It was Howard who answered Mei Li’s desperate call the night she was hearing too many voices and seeing too many things that weren’t there. He made the decision and signed the form to have his mother committed. And out of all Mei Li’s six children, it was Howard who cried when he looked in his mother’s bewildered eyes, as the kind, uniformed men led her into the ambulance.
Whenever Howard and I went to eat at Lum Yuen, our favorite Chinatown restaurant on Stockton Street, we imagined seeing Mei Li step inside. We tried to guess her reaction at catching her least favorite son with a Caucasian woman. Some nights Howard would order tomato beef with noodles, wonton soup, and a special spicy prawn dish for us to take out. We would wait for the food outside, in the thick light that embraced San Francisco on rare summer evenings absent of fog. I would watch the old Chinese women walk past, their backs curled like damaged fork tines from too many years bent over a sewing machine. The women were always dressed in bright red, gold, and green brocade jackets, the fit a little too snug, and black polyester pants that never quite covered their ankles. Gray-flecked black hair was thinned to wisps at the top, and their small feet carried them forward in black knock-off Nikes. They carried large white plastic bags, covered with red Chinese characters, their bodies as weighed down as the parcels must have made them feel.
Each time I found myself standing with Howard in Chinatown, I imagined that one of those small, stooped women was Mei Li. I pictured her stopping to stare at me, but then looking right through me, as if she couldn’t bear it. This must have been the way she acted seeing one of Wing Hong’s other women on the street or ordering pork in the market, where the bright red slabs of barbecued meat danced in the window. This was how she observed those women — their good figures, painted fingernails, and stylish clothes — but didn’t let them know she saw. Then, she took the anger and bitterness and wrapped it like a long bolt of silk around herself, pulling the smooth shiny cloth tighter, until the pain took her breath away, and she was able to forget.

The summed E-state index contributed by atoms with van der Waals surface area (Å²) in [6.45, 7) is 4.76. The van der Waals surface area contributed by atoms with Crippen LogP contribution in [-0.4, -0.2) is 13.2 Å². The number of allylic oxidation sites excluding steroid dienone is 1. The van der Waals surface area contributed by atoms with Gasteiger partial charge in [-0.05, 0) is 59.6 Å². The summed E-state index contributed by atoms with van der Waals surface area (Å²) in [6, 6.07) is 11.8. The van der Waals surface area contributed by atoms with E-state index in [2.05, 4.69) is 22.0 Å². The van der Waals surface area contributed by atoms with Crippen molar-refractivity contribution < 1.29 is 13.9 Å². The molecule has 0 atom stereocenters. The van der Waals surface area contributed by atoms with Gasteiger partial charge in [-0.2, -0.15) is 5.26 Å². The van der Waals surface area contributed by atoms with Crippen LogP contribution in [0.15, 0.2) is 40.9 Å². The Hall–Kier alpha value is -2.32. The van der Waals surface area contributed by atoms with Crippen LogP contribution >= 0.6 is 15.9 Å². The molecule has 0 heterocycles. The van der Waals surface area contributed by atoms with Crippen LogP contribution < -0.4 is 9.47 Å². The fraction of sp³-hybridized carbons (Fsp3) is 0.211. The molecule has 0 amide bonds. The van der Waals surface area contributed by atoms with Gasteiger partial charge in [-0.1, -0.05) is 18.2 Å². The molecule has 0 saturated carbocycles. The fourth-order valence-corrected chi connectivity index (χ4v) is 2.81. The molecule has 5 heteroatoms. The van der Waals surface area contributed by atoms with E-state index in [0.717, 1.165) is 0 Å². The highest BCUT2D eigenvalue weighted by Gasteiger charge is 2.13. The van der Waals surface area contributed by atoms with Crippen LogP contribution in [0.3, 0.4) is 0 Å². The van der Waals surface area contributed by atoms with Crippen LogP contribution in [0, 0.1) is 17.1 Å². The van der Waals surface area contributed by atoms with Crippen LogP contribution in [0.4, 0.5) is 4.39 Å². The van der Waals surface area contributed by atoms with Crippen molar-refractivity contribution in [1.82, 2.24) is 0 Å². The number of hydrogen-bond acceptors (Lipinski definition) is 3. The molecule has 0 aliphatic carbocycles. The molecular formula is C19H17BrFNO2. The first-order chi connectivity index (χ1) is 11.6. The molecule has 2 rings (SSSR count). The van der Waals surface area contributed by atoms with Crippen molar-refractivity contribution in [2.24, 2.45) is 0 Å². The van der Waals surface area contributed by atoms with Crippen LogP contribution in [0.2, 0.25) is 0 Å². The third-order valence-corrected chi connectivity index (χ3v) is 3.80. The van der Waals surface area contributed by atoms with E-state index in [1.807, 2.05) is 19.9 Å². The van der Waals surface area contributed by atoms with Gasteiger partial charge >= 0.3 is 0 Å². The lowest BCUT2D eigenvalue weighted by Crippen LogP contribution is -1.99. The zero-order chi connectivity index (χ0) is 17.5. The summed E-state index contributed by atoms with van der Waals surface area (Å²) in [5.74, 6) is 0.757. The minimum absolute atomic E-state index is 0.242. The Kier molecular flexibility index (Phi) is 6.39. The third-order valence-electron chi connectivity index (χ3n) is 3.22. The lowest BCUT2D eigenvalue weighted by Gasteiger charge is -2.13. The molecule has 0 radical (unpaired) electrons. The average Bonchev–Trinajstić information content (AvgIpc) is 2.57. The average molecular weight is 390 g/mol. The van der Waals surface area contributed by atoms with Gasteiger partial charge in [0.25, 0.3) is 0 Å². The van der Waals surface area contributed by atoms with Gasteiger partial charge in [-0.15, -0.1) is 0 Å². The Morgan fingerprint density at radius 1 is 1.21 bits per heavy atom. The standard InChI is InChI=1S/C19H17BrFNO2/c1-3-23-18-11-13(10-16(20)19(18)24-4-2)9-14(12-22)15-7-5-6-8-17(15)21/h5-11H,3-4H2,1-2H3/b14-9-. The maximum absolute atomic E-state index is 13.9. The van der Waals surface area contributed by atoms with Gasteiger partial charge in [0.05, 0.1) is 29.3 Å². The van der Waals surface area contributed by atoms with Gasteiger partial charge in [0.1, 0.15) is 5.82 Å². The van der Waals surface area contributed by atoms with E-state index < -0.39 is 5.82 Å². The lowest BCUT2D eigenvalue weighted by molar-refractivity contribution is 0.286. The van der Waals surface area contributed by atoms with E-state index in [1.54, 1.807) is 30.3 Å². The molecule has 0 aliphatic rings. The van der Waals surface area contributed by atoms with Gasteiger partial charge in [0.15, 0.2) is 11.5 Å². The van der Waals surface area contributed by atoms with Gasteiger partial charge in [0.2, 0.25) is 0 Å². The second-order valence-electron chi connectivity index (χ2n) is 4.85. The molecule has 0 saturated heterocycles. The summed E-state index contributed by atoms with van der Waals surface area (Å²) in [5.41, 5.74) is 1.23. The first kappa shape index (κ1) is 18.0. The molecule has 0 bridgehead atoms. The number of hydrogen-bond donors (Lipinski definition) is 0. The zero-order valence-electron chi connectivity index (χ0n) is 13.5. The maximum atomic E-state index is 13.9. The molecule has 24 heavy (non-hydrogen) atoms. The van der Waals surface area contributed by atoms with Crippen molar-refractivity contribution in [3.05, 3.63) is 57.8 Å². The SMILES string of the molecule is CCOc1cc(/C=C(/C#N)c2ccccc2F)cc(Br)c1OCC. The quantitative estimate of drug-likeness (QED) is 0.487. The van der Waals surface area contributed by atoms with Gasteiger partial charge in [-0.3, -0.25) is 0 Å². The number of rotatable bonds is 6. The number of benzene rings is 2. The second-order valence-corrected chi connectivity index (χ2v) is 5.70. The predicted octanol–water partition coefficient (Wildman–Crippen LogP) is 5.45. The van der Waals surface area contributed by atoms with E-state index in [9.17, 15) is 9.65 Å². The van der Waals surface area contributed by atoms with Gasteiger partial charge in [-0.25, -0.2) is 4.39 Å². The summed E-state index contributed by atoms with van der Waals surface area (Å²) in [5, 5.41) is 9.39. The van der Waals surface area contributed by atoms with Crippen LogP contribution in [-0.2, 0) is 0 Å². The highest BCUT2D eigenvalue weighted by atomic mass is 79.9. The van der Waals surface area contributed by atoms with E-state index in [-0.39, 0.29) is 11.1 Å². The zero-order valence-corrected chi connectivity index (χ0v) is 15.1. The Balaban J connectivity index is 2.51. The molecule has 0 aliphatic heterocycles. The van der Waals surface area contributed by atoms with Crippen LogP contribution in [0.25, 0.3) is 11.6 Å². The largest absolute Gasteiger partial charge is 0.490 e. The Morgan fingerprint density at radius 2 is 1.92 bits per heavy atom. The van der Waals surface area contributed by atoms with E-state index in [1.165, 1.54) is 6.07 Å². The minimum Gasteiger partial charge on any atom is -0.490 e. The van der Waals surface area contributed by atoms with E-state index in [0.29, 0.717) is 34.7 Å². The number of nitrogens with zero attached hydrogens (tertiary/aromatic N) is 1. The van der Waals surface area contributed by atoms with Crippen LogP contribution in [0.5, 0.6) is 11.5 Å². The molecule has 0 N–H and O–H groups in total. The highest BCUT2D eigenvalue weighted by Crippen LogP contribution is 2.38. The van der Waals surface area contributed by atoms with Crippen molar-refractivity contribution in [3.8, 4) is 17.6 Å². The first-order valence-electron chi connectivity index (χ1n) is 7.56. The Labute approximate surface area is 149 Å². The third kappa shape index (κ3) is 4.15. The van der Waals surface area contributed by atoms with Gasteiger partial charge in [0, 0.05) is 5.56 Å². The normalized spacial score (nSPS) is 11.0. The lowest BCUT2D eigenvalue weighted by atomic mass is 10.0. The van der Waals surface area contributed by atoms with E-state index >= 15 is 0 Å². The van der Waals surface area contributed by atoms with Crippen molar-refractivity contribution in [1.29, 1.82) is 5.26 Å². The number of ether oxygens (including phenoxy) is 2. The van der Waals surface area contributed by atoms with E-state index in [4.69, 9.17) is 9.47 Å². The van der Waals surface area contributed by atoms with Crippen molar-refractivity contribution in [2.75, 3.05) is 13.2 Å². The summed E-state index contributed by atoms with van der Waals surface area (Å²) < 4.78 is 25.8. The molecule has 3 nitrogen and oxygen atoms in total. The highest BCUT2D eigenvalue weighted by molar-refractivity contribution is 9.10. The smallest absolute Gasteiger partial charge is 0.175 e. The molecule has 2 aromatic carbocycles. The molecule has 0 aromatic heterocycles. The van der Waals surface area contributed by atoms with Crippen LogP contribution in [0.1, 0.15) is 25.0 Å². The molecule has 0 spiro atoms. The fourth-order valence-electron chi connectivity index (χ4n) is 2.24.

I saw Mei Li in the sullen sideways glances of old Chinese women as they passed. I heard her bitterness in the unspoken thoughts I could see in their faces.
The night Howard told me he needed to get some distance from our relationship, I knew this wasn’t what Howard wanted. It was the ghosts of Howard’s family crowding in between us.
Much later, I came to understand the amount of space the ghosts of all families take up. When a man and woman meet, word travels fast and the families come, without ever being called. One family member might fiddle with the lights, while another instigates arguments. The space soon becomes filled with old familiar smells and the feel of a mother’s fingers on one’s skin.
The night after Howard ended our relationship, I had a dream about a man who was a combination of Howard and my previous boyfriend, Alan Lee. We were in bed together when Howard’s parents suddenly walked in. Seeing his parents, this Howard-plus-Alan man quickly got up from the bed and left the room. I looked for Howard’s parents, trying to understand what they had said or done to make him leave. But no one was there.
The next morning when I answered the phone, I was greeted by a nearly forgotten voice. Like a ghost coming back to hover around the corners of my room, it was Alan Lee, as if he had never left. Or as if, like the ghosts of Howard Chang’s family, he had been there all along.
Patty Somlo’s most recent book, Hairway to Heaven Stories, was published by Cherry Castle Publishing, a Black-owned press committed to literary activism. Hairway was a Finalist in the American Fiction Awards and Best Book Awards. Two of Somlo’s previous books, The First to Disappear (Spuyten Duyvil) and Even When Trapped Behind Clouds: A Memoir of Quiet Grace (WiDo Publishing), were Finalists in several book contests. Her work has appeared in Guernica, Gravel, Sheepshead Review, Under the Sun, the Los Angeles Review, and The Nassau Review, among others, and in over 30 anthologies. She received Honorable Mention for Fiction in the Women’s National Book Association Contest, was a Finalist in the Parks and Points Essay Contest and in the J.F. Powers Short Fiction Contest, had an essay selected as Notable for Best American Essays, and has been nominated for the Pushcart Prize multiple times, as well as to Best of the Net.